A bitterly cold wind swept across the Diag Friday, snapping the
Spanish flag and extinguishing the flames of the red and yellow
candles laid out to commemorate the victims of a series of train
explosions in Spain last week.

More than 100 people gathered in a circle around the bronze
‘M’ to reflect on the terrorist bombings in Madrid on
Thursday, killing 200 people and injuring more than 1,500. Spanish
officials received a tip that al-Qaida planned the attacks.

Jordan Orley, an RC sophomore who spent Spring Break in Spain,
delivered a short speech in which he called for the world to unite
working to end such attacks.

“We are all here together because no matter what we feel
and where we come from, what unites us is our humanity,” he
said. “Today, through these acts of terror, the world becomes
a more connected place. The world must unify itself in condemning
these senseless acts of barbarism.”

Orley added that the victims of the terrorists include not only
those who were killed in Madrid, but people around the world.
“We must not forget that yesterday there was not one attack,
but two,” he said. “One attack was physical. That
attack occurred in the morning hours in three train stations in
central Madrid. The second attack that was unleashed yesterday was
heard not just throughout the city but throughout the world. That
attack is an assault on our freedom, on our sense of security, on
our way of life.”

Orley said that his distress over the tragedy in Madrid prompted
him to organize the vigil. He concluded his speech by encouraging
those present to keep a positive attitude and work together to end
terrorism.

“We must pick up the pieces. We should not allow ourselves
to indulge in self-pity and hopelessness. We do not want to live
our lives in fear. We do not want to hold vigils often, and we do
not want more days of our calendar associated with days of
terror.”

LSA sophomore Lorea Barturen said the vigil provided a place of
solace for those affected by the attacks. “It was really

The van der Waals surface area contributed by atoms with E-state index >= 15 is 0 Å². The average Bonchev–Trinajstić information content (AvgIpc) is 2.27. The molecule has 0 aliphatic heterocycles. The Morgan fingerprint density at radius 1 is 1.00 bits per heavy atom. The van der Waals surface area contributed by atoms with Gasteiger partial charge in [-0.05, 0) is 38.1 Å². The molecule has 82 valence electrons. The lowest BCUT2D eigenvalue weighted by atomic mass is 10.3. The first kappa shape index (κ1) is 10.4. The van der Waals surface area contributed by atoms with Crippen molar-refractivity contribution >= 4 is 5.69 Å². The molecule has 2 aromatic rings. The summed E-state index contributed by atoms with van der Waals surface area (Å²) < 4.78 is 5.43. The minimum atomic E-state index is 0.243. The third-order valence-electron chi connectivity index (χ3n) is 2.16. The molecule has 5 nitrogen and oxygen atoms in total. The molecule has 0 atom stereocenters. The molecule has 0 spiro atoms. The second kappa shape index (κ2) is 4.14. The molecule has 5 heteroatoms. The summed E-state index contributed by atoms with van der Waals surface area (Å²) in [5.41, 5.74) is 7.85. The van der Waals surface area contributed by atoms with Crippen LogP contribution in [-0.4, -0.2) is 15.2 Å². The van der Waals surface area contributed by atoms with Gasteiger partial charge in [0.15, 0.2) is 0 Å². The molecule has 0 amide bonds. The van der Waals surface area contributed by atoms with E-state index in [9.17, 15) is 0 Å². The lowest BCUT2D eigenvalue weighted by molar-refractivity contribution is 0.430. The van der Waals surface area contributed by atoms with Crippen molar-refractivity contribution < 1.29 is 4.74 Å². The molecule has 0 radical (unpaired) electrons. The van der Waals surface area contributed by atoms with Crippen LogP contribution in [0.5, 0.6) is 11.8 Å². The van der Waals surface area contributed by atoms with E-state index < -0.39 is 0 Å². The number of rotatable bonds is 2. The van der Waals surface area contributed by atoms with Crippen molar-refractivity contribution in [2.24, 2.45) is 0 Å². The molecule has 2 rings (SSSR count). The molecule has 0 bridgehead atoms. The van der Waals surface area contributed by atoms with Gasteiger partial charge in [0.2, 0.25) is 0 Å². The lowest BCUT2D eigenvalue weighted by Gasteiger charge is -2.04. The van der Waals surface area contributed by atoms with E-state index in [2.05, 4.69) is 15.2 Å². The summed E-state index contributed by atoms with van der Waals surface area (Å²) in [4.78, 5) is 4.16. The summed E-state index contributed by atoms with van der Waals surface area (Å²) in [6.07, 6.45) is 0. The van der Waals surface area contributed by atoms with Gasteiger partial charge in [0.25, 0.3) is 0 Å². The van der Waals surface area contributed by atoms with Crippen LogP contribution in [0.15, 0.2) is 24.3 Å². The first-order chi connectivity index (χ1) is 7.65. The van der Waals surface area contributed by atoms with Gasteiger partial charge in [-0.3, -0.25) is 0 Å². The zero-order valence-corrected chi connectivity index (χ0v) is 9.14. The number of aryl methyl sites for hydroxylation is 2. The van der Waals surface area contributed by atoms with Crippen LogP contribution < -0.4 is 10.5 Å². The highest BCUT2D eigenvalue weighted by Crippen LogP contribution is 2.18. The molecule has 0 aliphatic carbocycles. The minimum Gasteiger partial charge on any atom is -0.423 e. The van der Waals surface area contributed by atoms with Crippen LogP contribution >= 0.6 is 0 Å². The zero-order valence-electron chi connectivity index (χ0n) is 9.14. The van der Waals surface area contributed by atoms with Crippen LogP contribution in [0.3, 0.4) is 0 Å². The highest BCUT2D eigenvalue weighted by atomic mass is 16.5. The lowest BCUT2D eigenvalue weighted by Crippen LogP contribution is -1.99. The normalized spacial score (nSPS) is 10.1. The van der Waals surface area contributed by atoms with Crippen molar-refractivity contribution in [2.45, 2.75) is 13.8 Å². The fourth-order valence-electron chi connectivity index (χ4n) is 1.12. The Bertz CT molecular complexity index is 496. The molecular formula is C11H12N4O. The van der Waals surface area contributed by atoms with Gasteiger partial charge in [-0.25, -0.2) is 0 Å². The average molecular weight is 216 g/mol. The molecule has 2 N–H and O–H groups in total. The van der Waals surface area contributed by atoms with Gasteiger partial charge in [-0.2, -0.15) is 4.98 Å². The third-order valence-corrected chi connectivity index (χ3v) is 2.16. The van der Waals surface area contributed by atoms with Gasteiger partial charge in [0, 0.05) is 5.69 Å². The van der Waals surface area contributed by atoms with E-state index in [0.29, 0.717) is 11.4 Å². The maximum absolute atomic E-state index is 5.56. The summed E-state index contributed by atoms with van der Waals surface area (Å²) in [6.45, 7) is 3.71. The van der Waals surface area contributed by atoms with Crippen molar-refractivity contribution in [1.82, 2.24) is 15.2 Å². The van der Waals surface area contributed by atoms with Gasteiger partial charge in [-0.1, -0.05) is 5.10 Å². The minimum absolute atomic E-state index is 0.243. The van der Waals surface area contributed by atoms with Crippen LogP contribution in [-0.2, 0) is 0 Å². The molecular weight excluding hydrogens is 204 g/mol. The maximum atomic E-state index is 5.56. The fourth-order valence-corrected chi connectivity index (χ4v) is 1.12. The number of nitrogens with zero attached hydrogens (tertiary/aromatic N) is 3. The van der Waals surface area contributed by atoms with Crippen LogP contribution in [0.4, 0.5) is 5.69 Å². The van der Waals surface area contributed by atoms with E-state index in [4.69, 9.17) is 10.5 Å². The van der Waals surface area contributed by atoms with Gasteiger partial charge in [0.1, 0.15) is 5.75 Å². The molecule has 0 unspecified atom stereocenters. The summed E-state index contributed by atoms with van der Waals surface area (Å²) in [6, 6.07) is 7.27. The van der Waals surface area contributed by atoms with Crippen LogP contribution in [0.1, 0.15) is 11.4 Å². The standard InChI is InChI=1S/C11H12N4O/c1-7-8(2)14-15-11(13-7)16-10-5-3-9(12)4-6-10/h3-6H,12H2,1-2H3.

comforting to me to see members of the University community come
together and share their sorrow and comfort each other.”

Although Barturen was born in the United States, her parents are
both from the Basque area of Spain. Spanish officials originally
suspected Basque separatists of responsibility for the blasts.

A poster board with the messages of “No Al
Terrorismo” and “Paz Ahora” — which in
English mean “No to Terrorism” and “Peace
Now” — lay in the middle of the Diag. LSA senior
Heather Hicks, a Spanish concentrator, said these slogans express
the ideals of the event. “It was a last-minute, impromptu
vigil, but I think everyone here felt some pain for Spain,”
said Hicks.

The vigil participants also observed a second of silence for
each one of the victims killed in the terrorist attacks. Following
the period of silence, they joined in singing a Spanish patriotic
song.

The same day as the University vigil, an estimated 2.3 million
marchers gathered in Madrid to mourn the victims of the attacks and
demand the capture of the terrorists responsible.

Spanish officials are studying a tape in which a group
identifying itself as al-Qaida claimed responsibility for
Thursday’s terrorist attacks. They have arrested five people
in connection with the bombings.

— The Associated Press contributed to this
report

Leave a comment

Your email address will not be published.